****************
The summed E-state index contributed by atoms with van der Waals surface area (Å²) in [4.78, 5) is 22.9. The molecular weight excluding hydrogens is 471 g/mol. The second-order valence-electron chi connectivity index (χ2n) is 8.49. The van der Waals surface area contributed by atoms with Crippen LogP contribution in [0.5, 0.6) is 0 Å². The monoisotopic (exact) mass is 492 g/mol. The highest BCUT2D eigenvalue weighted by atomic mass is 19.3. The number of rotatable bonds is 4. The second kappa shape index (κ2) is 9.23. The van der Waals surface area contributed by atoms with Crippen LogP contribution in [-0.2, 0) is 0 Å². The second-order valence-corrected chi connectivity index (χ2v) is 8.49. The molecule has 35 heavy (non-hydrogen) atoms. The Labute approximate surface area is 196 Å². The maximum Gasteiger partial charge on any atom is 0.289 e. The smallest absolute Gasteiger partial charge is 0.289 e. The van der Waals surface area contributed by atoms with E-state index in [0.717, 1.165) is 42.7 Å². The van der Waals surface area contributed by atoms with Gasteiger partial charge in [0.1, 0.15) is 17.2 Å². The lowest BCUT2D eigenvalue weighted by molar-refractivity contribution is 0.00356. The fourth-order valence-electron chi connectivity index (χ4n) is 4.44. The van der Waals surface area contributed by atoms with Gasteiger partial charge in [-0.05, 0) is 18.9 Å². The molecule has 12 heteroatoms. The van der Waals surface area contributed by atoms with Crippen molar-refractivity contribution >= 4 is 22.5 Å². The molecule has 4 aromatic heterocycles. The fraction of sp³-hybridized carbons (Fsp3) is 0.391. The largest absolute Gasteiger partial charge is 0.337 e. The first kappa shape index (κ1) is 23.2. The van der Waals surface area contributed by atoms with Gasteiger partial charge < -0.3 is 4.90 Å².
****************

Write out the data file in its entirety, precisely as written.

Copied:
The summed E-state index contributed by atoms with van der Waals surface area (Å²) in [4.78, 5) is 22.9. The molecular weight excluding hydrogens is 471 g/mol. The second-order valence-electron chi connectivity index (χ2n) is 8.49. The van der Waals surface area contributed by atoms with Crippen LogP contribution in [0.5, 0.6) is 0 Å². The monoisotopic (exact) mass is 492 g/mol. The highest BCUT2D eigenvalue weighted by atomic mass is 19.3. The number of rotatable bonds is 4. The second kappa shape index (κ2) is 9.23. The van der Waals surface area contributed by atoms with Crippen LogP contribution in [-0.2, 0) is 0 Å². The second-order valence-corrected chi connectivity index (χ2v) is 8.49. The molecule has 35 heavy (non-hydrogen) atoms. The Labute approximate surface area is 196 Å². The maximum Gasteiger partial charge on any atom is 0.289 e. The smallest absolute Gasteiger partial charge is 0.289 e. The van der Waals surface area contributed by atoms with E-state index in [0.717, 1.165) is 42.7 Å². The van der Waals surface area contributed by atoms with Gasteiger partial charge in [0.1, 0.15) is 17.2 Å². The lowest BCUT2D eigenvalue weighted by molar-refractivity contribution is 0.00356. The fourth-order valence-electron chi connectivity index (χ4n) is 4.44. The van der Waals surface area contributed by atoms with Gasteiger partial charge in [-0.05, 0) is 18.9 Å². The molecule has 12 heteroatoms. The van der Waals surface area contributed by atoms with Crippen molar-refractivity contribution >= 4 is 22.5 Å². The molecule has 4 aromatic heterocycles. The fraction of sp³-hybridized carbons (Fsp3) is 0.391. The largest absolute Gasteiger partial charge is 0.337 e. The first kappa shape index (κ1) is 23.2. The van der Waals surface area contributed by atoms with Gasteiger partial charge < -0.3 is 4.90 Å².